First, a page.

Pet Sematary —Stephen King’s 1983 novel and its subsequent ’89 movie—is, above all things, a story about love. A father’s love for his children, a husband’s love for his wife, and a child’s love for their beloved pet. Louis Creed takes his daughter’s dead cat Church to the Micmac burial ground because he loves her; he takes his dead son Gage to the Micmac burial ground because he loves him. He loves his family, and can’t imagine his life without them. Basically, a profoundly stupid man driven by grief as well as love, and he figures, ‘it worked once, it’ll work again.’
The Origin Story of My Love for Pet Sematary
Pet Sematary is a special little horror to me; it remains the only Stephen King novel I’ve ever read, even though I love and support King with all my heart and soul. (One time, a dude I dated tried to explain King’s writing to me and I had to sit there and listen like I didn’t already want Stephen King to adopt me as his own child.) Although I’ve seen many more King-based films than Pet Sematary, it remains my absolute favorite. It has a lot to do with the fact that Pet Sematary is the only story that terrified King himself.
In the 2001 edition of the novel, King adds an introduction explaining the process of publishing Pet Sematary and why it took so many years after it was written to finally publish. Pet Sematary is based on real experiences King had living in Maine with his family in 1978, from the daughter’s dead cat to the—almost—dead son. The busy road and the pet cemetery for the animals claimed by the road are true features in the novel, taken straight from life. King’s daughter buried her cat Smucky in the pet cemetery near their rented house. Their son Owen had a close call with a truck while running towards the road. King shelved this novel after it was written, considering it too dark, convinced he’d gone too far. Being aware of the personal toll this story took on King ups the fear factor.
But is it Horror?
I wouldn’t say Pet Sematary is a horror story the same way IT is; there are supernatural elements, of course—coming back from the dead isn’t usually something people just do—but I would say it falls into the same category as The Shining. It’s utterly human at its center, fueled by human desires and emotions. As I said above: in this case, mostly love.
Not to dismiss the chilling terror of being faced with your zombie son murdering your wife and your neighbor. And then having your zombie wife do the same thing to you. There is a true horror that comes with the ghost of a guy you couldn’t save attaching himself to you and making you sleepwalk, warning you not to go past the pet cemetery.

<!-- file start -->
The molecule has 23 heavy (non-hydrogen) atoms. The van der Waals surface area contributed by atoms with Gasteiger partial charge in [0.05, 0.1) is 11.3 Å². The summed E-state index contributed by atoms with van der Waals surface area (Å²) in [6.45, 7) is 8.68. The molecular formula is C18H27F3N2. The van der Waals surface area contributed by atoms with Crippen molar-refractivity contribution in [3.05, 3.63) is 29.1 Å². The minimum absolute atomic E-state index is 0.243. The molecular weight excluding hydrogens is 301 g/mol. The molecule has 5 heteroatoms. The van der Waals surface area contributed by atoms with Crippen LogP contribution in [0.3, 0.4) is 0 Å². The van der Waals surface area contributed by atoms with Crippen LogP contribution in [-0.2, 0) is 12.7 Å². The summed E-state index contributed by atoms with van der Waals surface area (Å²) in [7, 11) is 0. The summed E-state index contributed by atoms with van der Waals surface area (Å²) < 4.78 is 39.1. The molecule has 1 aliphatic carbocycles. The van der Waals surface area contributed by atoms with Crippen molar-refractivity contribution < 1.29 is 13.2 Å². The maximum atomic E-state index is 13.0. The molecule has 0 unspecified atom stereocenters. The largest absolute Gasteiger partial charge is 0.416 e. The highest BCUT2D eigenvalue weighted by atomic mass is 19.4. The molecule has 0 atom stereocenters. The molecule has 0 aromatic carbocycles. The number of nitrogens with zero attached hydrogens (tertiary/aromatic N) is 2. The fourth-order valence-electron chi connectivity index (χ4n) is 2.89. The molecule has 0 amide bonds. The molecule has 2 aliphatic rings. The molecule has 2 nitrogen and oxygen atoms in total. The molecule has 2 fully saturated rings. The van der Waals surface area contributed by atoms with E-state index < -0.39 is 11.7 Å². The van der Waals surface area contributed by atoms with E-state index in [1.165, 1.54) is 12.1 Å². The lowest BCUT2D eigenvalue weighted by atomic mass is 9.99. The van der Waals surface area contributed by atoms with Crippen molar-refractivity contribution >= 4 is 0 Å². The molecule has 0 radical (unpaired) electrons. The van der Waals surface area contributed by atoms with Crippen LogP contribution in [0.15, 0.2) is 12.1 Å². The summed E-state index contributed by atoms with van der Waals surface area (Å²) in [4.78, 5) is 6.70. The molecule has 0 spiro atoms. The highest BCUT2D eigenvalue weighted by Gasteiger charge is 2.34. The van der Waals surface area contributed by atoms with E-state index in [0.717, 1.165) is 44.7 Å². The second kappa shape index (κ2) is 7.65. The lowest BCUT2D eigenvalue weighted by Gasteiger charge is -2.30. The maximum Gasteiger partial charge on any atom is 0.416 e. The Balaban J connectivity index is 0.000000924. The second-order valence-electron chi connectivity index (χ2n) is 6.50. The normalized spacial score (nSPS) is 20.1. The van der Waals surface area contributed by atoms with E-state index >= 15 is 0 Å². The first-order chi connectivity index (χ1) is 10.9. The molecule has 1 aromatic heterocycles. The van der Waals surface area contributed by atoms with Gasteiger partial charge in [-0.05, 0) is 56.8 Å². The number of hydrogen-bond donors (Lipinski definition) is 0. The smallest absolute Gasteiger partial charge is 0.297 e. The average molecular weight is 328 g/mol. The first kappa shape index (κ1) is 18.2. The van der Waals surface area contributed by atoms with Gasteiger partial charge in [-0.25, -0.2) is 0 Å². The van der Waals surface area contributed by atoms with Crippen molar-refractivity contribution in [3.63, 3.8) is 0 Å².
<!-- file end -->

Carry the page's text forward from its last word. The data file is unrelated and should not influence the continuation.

“Sometimes dead is better…”
This being said, I have a rocky relationship with movie remakes. I love movies so obviously dated they’re hard to watch. The Claymation from the original Evil Dead films gets me every time; the chewing shark puppet from Jaws; just the entirety of Dune. Questionable special effects and animation that’s obviously animation stirs something deep and abiding in me. I’d watch Creepshow over anything made in the last ten years, easily. (Except I really liked The Conjuring, so there’s that.)
But remakes, I have trouble with those. Whenever I see another article teasing yet another remake, I get nervous. Which beloved, timeless film are they going to butcher now? With horror films, usually it’s a recycle of the same story with more unnecessary blood and gore to the point of nausea. (As was the case with the Evil Dead remake.) I’m sick of it, bring me original stories or bring me nothing. So, after IT came out, when I saw a tease for a Pet Sematary remake, I was appalled. I hoped it wasn’t true. Now, I find it is indeed true, but am less appalled after careful research into the plans for this remake.
“Grounded, Character-Driven, Psychologically Horrific…”
Screenwriter Jeff Buhler, with directors Dennis Widmyer and Kevin Kolsch, is, according to Slashfilm.com, planning to make one of the “scariest Stephen King adaptations ever.” Which, okay, I can get behind that. Buhler told Slash Film, “Dennis [Widmyer] and Kevin [Kolsch] and I really connected around the idea of bringing the story back to the source material…Our desire was to tell a really grounded, character-driven and psychologically horrific version of Pet Sematary, which, in my belief, is the scariest book that King ever wrote.”
With this admission from Buhler, I’ll give his remake another chance. We’re on the same wavelength in terms of the source material, and I love someone who shares my opinions. Hopefully, Buhler, Widmyer, and Kolsch take this opportunity to tone down the camp, rev up the psychological terror, and keep that sense of dread that permeates every line of the original novel.
Pet Sematary will release in April 2019, almost exactly 30 years after the original film debut. Currently, the cast consists of Jason Clarke, John Lithgow, and Amy Siemetz.